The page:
Retro MS-DOS Palmtop Resurrected With Raspberry Pi Zero

Rune Kyndal's HPI95LX project
(Image credit: Rune Kyndal)

We miss the palmtop computer, one of the many varieties of sub-laptop rudely swallowed up by the rise to dominance of the smartphone and tablet. Hooray, then, for Canadian hacker Rune Kyndal, who has crammed a full Linux computer (a Raspberry Pi Zero W) and color screen into the shell of an HP-95LX PDA (Personal Digital Assistant). He’s called it the HPI95LX, obviously, and Hackaday reported on it

The 95LX, you’ll no doubt remember, was HP’s first attempt at a palmtop or PDA running MS-DOS, back in 1991. The NEC V20 CPU ran at 5.37MHz, up to 1MB of RAM was available, and the whole thing ran on two AA batteries, with a couple of coin cells to make sure the removable SRAM card (up to 32MB of storage) didn’t lose data. The screen could display two shades of gray across its 240 x 128px, 4.8 x 1.8 inch LCD matrix with no backlight. It ran MS-DOS 3.22 with a custom version of Lotus 1-2-3. HP produced nearly half a million 95LX units and over time released many iterations of successors.

While it might have been revolutionary for its time, those specs are slightly less impressive today. The Raspberry Pi Zero W isn’t exactly cutting-edge either, especially after the release of the Zero 2 W, but it is capable of running a full graphical desktop Linux, and its small form factor means it fits nicely within the shell of the 95LX. It's definitely one of the best Raspberry Pi projects we've seen.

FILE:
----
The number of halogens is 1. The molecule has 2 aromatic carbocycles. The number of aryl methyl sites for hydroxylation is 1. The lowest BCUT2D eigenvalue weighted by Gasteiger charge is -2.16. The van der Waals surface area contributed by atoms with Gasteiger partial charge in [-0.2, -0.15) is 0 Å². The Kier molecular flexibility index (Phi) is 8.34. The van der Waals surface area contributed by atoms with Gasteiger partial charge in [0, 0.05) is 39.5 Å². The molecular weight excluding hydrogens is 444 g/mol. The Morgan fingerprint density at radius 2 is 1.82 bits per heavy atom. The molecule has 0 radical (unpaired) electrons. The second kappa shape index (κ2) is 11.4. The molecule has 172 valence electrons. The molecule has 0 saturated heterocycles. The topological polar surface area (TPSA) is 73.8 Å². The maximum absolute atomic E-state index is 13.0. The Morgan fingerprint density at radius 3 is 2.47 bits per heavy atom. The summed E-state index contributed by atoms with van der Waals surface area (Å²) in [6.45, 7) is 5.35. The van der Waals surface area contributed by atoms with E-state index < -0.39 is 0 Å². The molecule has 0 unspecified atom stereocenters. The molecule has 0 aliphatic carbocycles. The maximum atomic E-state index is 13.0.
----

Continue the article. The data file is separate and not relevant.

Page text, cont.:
The new screen is a backlit color LCD touchscreen (though that’s a work in progress) measuring 4.3 inches across and with a resolution of 800 x 480px. The mod adds ethernet, stereo speakers, a mic, some USB 2.0 ports, micro SD card slot, an HDMI, and of course the Pi Zero’s Micro USB for power. Fans of retro data transmission methods will be pleased to see that it keeps the 95LX’s RS232 and IR ports.

Rune reverse-engineered the original keyboard membrane, and wrote a custom Linux keyboard layout file to ensure all the keys work as intended. Inside, rather than use a custom PCB, the innards are made up from multiple pieces hot-glued together, which Rune says he would rectify if he did it again. There's plenty more information about the build at Rune’s page.

Ian Evenden
Freelance News Writer

Ian Evenden is a UK-based news writer for Tom’s Hardware US. He’ll write about anything, but stories about Raspberry Pi and DIY robots seem to find their way to him.